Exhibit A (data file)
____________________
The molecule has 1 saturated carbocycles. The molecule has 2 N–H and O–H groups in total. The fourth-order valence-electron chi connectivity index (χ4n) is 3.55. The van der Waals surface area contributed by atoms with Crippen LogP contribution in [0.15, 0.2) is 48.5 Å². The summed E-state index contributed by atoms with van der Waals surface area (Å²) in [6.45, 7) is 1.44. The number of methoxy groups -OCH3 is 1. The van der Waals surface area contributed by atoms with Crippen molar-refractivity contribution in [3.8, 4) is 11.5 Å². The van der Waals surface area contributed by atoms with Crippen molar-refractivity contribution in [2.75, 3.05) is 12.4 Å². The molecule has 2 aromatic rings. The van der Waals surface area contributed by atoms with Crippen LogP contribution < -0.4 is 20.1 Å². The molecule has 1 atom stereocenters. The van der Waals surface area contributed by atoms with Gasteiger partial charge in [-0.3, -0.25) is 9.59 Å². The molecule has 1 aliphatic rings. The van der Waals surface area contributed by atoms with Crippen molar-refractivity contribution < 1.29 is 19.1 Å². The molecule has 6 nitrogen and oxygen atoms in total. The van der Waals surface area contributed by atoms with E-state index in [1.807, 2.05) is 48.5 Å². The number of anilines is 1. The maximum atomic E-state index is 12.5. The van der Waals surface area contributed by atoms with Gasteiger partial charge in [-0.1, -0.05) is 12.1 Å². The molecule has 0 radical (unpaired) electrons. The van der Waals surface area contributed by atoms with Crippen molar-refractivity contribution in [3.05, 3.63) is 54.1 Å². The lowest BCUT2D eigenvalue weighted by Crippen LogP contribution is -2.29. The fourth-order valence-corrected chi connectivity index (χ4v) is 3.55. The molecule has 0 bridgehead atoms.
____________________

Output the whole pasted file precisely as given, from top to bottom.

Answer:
The molecule has 1 saturated carbocycles. The molecule has 2 N–H and O–H groups in total. The fourth-order valence-electron chi connectivity index (χ4n) is 3.55. The van der Waals surface area contributed by atoms with Crippen LogP contribution in [0.15, 0.2) is 48.5 Å². The summed E-state index contributed by atoms with van der Waals surface area (Å²) in [6.45, 7) is 1.44. The number of methoxy groups -OCH3 is 1. The van der Waals surface area contributed by atoms with Crippen molar-refractivity contribution in [3.8, 4) is 11.5 Å². The van der Waals surface area contributed by atoms with Crippen molar-refractivity contribution in [2.75, 3.05) is 12.4 Å². The molecule has 2 aromatic rings. The van der Waals surface area contributed by atoms with Crippen LogP contribution < -0.4 is 20.1 Å². The molecule has 1 atom stereocenters. The van der Waals surface area contributed by atoms with Gasteiger partial charge in [-0.3, -0.25) is 9.59 Å². The molecule has 1 aliphatic rings. The van der Waals surface area contributed by atoms with Crippen molar-refractivity contribution < 1.29 is 19.1 Å². The molecule has 6 nitrogen and oxygen atoms in total. The van der Waals surface area contributed by atoms with E-state index in [1.807, 2.05) is 48.5 Å². The number of anilines is 1. The maximum atomic E-state index is 12.5. The van der Waals surface area contributed by atoms with Gasteiger partial charge in [-0.1, -0.05) is 12.1 Å². The molecule has 0 radical (unpaired) electrons. The van der Waals surface area contributed by atoms with Crippen molar-refractivity contribution in [3.05, 3.63) is 54.1 Å². The lowest BCUT2D eigenvalue weighted by Crippen LogP contribution is -2.29. The fourth-order valence-corrected chi connectivity index (χ4v) is 3.55. The molecule has 0 bridgehead atoms.